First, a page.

photo of Pascal PoupartPascal Poupart is an Associate Professor in the David R. Cheriton School of Computer Science at the University of Waterloo, Waterloo (Canada). He received the BSc in Mathematics and Computer Science at McGill University, Montreal (Canada) in 1998, the MSc in Computer Science at the University of British Columbia, Vancouver (Canada) in 2000 and the PhD in Computer Science at the University of Toronto, Toronto (Canada) in 2005.

His research focuses on the development of algorithms for reasoning under uncertainty and machine learning with application to health informatics and natural language processing. He is most well known for his contributions to the development of approximate scalable algorithms for partially observable Markov decision processes (POMDPs) and their applications in real-world problems, including automated prompting for people with dementia for the task of handwashing and spoken dialog management.

Other notable projects that his research team are currently working on include chatbots for automated personalized conversations and wearable analytics to assess modifiable health risk factors. He co-founded Veedata, a startup that provides analytics services to the insurance industry and the researcher market.

Pascal Poupart received a David R. Cheriton Faculty Award in 2015, an Early Researcher Award (a competitive honor for top Ontario researchers) by the Ontario Ministry of Research and Innovation in 2008. He was also a co-recipient of the Best Paper Award Runner Up at the 2008 Conference on Uncertainty in Artificial Intelligence (UAI) and the IAPR Best Paper Award at the 2007 International Conference on Computer Vision Systems (ICVS). He also serves on the editorial boards of the Journal of Machine Learning Research (JMLR) (2009 - present) and the Journal of Artificial Intelligence Research (JAIR) (2008 - 2011). His research collaborators include Huawei, Google, Intel, Kik Interactive, In the Chat, Slyce, HockeyTech, the Alzheimer Association, the UW-Schlegel Research Institute for Aging, Sunnybrook Health Science Centre and the Toronto Rehabilitation Institute.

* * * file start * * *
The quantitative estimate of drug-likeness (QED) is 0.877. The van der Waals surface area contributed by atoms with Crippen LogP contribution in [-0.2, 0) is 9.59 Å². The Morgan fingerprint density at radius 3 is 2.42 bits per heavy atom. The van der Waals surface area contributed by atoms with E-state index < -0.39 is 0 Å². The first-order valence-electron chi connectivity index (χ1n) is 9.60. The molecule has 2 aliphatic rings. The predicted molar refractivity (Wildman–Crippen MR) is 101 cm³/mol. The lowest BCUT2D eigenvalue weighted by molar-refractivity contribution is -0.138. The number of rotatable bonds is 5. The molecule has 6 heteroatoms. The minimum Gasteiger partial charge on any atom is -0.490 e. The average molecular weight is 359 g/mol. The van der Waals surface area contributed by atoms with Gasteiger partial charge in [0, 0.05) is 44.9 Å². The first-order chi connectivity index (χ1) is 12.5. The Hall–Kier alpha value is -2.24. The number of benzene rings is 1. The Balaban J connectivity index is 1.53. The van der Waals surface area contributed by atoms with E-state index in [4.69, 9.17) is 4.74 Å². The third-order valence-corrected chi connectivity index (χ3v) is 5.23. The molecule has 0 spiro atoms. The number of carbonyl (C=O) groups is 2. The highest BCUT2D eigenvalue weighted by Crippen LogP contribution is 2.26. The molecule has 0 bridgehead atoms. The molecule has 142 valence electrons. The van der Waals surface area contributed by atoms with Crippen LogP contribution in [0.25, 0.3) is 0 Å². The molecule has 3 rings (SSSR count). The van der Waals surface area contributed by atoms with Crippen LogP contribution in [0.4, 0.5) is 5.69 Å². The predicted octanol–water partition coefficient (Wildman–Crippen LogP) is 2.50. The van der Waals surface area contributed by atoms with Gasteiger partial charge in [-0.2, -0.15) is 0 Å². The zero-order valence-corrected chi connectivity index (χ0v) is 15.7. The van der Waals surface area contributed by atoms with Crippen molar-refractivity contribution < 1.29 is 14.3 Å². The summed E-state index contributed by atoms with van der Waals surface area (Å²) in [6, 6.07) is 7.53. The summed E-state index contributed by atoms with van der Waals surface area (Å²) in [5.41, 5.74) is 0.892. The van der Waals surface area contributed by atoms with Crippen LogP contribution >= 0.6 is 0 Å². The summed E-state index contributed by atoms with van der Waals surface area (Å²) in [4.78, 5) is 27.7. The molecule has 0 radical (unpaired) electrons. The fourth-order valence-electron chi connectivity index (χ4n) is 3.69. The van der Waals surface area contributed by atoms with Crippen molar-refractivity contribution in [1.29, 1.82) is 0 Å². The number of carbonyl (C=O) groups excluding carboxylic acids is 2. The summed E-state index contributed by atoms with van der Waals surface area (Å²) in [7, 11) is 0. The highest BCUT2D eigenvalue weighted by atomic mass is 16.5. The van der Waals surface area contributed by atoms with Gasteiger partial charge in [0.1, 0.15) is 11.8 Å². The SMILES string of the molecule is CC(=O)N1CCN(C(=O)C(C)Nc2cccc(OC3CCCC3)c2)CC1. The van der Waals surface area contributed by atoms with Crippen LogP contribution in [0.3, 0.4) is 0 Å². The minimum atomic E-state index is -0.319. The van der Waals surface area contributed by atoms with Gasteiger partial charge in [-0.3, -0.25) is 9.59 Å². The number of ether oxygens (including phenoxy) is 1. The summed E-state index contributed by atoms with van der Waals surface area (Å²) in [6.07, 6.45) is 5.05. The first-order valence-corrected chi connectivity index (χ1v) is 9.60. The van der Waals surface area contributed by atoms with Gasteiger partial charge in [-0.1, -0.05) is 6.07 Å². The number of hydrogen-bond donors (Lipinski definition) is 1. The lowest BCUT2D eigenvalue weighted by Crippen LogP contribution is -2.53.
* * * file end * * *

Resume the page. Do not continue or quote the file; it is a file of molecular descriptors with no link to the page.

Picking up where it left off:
Previous Cheriton Faculty Fellows

Cheriton Faculty Fellows Year
Michael Godfrey, Jesse Hoey 2014–17
Tamer Oszu, Ihab Ilyas 2013–16 
Raouf Boutaba, Kate Larson 2012–15 
Gladimir Baranoski, Peter Forsyth 2011–14     
Robin Cohen, Alejandro Lopez-Ortiz 2010–13
Ken Salem, John Watrous 2009–12  
Charles Clarke, Yuying Li 2008–11 
 Frank Tompa, Raouf Boutaba 2007–10